Market Overview

Friday's Market Minute: Busy Week For Central Banks

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Friday's Market Minute: Busy Week For Central Banks

It was an eventful week for the world’s largest central banks as the Bank of Japan, U.S. Federal Reserve, and European Central Bank held scheduled policy meetings. These three institutions altogether cover nearly half of the global economy. Bank of Japan began the week Monday by cutting the limitation on buying government-issued bonds while also increasing its purchases of corporate debt. The Federal Reserve Wednesday was par for the course. Chairman Jerome Powell announced holding the benchmark interest rate near zero for a year and potentially longer. Powell did not undermine the lasting effects of Covid-19, restating the severe surge in job losses and the “tremendous human and economic hardship” ahead. The meeting statement also confirmed the Fed’s objective of unlimited quantitative-easing asset buys.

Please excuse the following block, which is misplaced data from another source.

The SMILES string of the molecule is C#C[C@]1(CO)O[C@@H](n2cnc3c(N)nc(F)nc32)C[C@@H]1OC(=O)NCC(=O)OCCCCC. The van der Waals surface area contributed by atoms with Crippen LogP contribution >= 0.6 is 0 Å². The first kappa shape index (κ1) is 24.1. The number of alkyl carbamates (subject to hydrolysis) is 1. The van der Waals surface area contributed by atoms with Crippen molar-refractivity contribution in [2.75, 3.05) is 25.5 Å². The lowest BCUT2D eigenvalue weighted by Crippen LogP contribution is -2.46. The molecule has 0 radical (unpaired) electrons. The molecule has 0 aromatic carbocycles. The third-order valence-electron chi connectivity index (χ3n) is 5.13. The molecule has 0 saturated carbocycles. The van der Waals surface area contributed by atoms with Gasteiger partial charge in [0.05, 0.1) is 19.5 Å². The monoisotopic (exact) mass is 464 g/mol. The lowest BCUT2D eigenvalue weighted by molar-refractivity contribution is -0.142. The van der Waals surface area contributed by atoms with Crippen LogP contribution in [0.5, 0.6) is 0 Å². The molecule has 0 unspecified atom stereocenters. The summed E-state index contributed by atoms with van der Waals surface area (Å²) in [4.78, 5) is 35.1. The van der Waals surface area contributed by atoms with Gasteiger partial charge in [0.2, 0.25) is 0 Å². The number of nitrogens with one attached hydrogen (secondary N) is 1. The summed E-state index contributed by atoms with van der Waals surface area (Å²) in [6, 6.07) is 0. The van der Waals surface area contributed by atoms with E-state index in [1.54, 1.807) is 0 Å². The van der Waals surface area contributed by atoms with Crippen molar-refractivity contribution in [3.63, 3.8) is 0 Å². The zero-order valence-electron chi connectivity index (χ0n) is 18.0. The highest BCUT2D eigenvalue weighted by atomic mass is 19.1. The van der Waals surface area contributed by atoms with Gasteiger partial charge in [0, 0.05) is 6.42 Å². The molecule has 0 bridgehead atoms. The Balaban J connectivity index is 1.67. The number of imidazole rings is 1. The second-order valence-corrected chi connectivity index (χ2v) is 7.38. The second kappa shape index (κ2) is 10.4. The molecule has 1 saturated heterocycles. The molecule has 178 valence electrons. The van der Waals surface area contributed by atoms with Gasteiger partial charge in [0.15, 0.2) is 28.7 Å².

Last but not least, on Thursday the ECB increased its efforts to hedge some of the damage caused by the economic downturn. According to preliminary estimates from Eurostat, the European economy has contracted by a record 3.8% in the first three months of 2020, versus the same period last year. This signals the greatest decline since recordkeeping began in 1995, and worse than the 2009 recession. As a result, the institution announced a lower interest rate on a program of loans offered to banks, known as “targeted long-term refinancing operations.” This allows banks that lend enough cash to customers to borrow from the ECB at a rate of -1% beginning in June. Banks who do not meet the lending amount will still be able to borrow at a rate of -0.5%. In addition, the ECB has created “pandemic emergency longer-term refinancing operations” as a new effort to ease stress in short-term funding markets. The Euro Stoxx index fell roughly 1.9% following the news Thursday.